Kansas taxpayers may be hit with up to a $3.7 billion tax increase to fund K-12 education over the next four years, and that’s just one reason to amend the state constitution and prevent courts from setting school funding levels.
That calculation is produced by the Kansas Legislative Research Department. It is based on having a legal and structurally-balanced budget without transfers from the highway fund, and making all scheduled payments to the KPERS pension program through fiscal year 2023. The only spending increases included are those related to approved school funding, the Kansas Department of Education’s calculation of complying with the latest Supreme Court ruling, and the Kansas Legislative Research Department estimate for Medicaid coverage at existing caseload levels.
About $624 million of the tax increase is already in place. Federal tax reform eliminates personal exemptions, caps itemized deductions for some people, and imposes higher taxes on many businesses. The Kansas Senate voted to prevent this backdoor state income tax hike, but too many House members wanted more money to spend.
Paying for approved school funding without gimmicks (transfers from other funds, delaying KPERS payments, ignoring the ending balance law and more) will cost another $2.1 billion. If elected officials decide to meet the Department of Education’s estimate of the latest court demand, another $940 million tax hike will be needed. Those claiming school funding can be massively increased without raising taxes either don’t want you to know the implications for highways, social services and higher education, or they’re afraid to tell the truth about tax increases. Because, you know, getting elected is what really matters.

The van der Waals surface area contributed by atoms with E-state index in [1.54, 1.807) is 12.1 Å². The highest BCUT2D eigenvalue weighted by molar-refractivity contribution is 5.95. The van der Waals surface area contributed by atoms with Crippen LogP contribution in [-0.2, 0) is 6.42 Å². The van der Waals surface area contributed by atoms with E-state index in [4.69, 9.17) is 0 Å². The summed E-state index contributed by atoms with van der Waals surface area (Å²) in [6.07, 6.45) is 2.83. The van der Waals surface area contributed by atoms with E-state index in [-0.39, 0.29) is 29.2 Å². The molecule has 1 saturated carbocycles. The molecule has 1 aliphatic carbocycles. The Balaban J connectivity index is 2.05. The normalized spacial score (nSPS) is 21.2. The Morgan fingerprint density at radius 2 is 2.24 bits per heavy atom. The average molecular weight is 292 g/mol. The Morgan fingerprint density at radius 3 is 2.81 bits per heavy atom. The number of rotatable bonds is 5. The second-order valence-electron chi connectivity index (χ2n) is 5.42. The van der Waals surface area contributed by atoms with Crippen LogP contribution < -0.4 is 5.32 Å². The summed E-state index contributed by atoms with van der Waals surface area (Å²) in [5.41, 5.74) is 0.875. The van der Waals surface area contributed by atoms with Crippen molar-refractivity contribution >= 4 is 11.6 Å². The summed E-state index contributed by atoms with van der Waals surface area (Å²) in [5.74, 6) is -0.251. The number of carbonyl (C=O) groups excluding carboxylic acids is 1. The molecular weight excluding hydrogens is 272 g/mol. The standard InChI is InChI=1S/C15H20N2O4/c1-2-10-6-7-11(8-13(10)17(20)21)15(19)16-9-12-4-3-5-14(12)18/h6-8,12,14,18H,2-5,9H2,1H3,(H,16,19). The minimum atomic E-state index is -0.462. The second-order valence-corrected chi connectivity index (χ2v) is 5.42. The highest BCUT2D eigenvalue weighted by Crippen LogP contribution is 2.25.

Even if the Legislature adds more money and satisfies the court on adequacy, it’s just a matter of when the next lawsuit is filed. The Legislature’s cost study, with its $2 billion recommendation, is a ticking time bomb, and school attorneys won’t hesitate to exploit it for the benefit of the adults in the system. Just spending more money hasn’t improved achievement in the past and it won’t help students going forward. Every instance cited by courts where the education lobby and elected officials purport to correlate higher spending with better outcomes is easily refuted with multiple examples showing exactly the opposite.
Another reason to amend the constitution is to preserve the separation of powers in our constitutional republic. The Kansas Supreme Court itself has made two critical findings that explain why courts cannot set funding levels. Its 1994 ruling in USD 229 v. State of Kansas declared that “suitable provision for finance” in the Kansas Constitution does not mandate a certain level of funding, but instead refers to a system of finance that may not include tuition, as it stipulates. “Adequate” isn’t even part of the constitutional language on education. That adjective was created by Kansas courts.
And in 2015, the state Supreme Court found the Legislature’s attempt to allow local judges to elect their own chief judge unconstitutional. The court said the Legislature violated the court’s constitutional authority and quite emphatically said it is the duty of the judicial, legislative and executive branches “to abstain from, and to oppose, encroachments” on their authority.
Since the Kansas constitution vests authority to spend money solely with the Legislature, and the 1994 court said the constitutional meaning of “suitable” doesn’t reference a level of funding, those proposing a constitutional amendment believe they are honoring the system of checks and balances, as well as upholding the rule of law and constitutional intent.
Dave Trabert is president of Kansas Policy Institute, a nonprofit organization focused on limited government.